Ethnic Heritage and Language Schools in America. Studies in American Folklife, No. 4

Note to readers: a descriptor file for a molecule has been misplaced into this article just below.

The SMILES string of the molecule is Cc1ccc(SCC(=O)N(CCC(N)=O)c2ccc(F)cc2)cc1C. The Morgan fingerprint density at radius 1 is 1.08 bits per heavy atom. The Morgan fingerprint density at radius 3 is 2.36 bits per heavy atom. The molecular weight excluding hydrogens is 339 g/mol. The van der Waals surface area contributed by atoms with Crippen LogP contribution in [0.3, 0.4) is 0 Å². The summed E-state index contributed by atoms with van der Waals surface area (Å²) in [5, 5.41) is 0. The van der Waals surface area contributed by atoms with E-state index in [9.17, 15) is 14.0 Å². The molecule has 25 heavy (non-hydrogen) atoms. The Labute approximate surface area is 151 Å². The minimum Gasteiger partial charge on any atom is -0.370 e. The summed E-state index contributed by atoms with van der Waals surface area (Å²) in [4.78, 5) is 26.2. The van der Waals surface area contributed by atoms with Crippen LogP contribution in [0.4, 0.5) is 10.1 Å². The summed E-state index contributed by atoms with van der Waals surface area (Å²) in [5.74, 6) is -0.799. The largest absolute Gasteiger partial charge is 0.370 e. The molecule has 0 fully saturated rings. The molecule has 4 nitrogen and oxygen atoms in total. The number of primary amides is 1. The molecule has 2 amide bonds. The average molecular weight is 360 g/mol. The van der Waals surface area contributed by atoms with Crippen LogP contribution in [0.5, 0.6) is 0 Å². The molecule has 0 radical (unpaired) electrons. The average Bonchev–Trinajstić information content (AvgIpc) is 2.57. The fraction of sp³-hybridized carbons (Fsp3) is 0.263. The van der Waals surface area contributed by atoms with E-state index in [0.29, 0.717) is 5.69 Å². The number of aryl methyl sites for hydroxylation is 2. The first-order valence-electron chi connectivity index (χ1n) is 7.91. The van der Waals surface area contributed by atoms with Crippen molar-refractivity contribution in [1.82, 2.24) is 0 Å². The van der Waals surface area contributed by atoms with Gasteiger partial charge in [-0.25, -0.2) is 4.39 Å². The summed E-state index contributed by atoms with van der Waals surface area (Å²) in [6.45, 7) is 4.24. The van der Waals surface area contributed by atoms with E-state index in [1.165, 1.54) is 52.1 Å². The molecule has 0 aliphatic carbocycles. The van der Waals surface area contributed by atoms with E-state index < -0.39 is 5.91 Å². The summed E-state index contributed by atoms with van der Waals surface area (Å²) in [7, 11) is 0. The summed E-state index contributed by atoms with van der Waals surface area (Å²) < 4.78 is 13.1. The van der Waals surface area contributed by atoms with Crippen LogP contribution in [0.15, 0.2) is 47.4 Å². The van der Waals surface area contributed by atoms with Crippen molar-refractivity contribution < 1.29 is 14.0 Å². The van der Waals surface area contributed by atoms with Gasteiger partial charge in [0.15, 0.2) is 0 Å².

This book reports the findings of the Ethnic Heritage and Language Schools Project under taken by the American Folklife Center in 1982. Twenty-one researchers used participant observation to study ethnic schools in different parts of the United States. The project studied schools that corespond to Fishman's classification of ethnic education programs:(1) al-dayschols, (2) weekday after-hours schools, and (3) wekend schools. Each survey fieldworker conducted research independently, under the direction of the project coordinator, using general interview guidelines. Thirteen fieldworker essays are reproduced in this report, covering schools affiliated with the following groups: (1) Cambodian, (2) Islamic, (3) Portuguese, (4) Korean, (5) Turkish, (6) Polish, (7) Buddhist, (8) German-Russian, (9) Lebanese/Arabic, (10) Greek, (1) Jewish/Hebrew, (12) Hupa Indian, and (13) Czech. The community-based ethnic schools studied demonstrate each group's perception of itself and its cultural legacy, and are examples of conscious transmission of cultural knowledge. Their curricula show what each community perceives as important components of their ethnic identity; language, religion and history are the focus of clases, with the most value normally placed upon language. As forums for learning and presenting songs, dances,crafts and other traditions, schools play an important role in formulating and defining what constitutes ethnic cultural expressions for the children.This investigation recognizes the importance of community-based ethnic schools in helping the United States retain its multicultural profile and notes further study is warranted.Provenance: Contributed to Sípnuuk by Sípnuuk Digital Library Staff, Administration and Consultant in association with work on AFRI Food Security Project funded by USDA 2012-68004-20022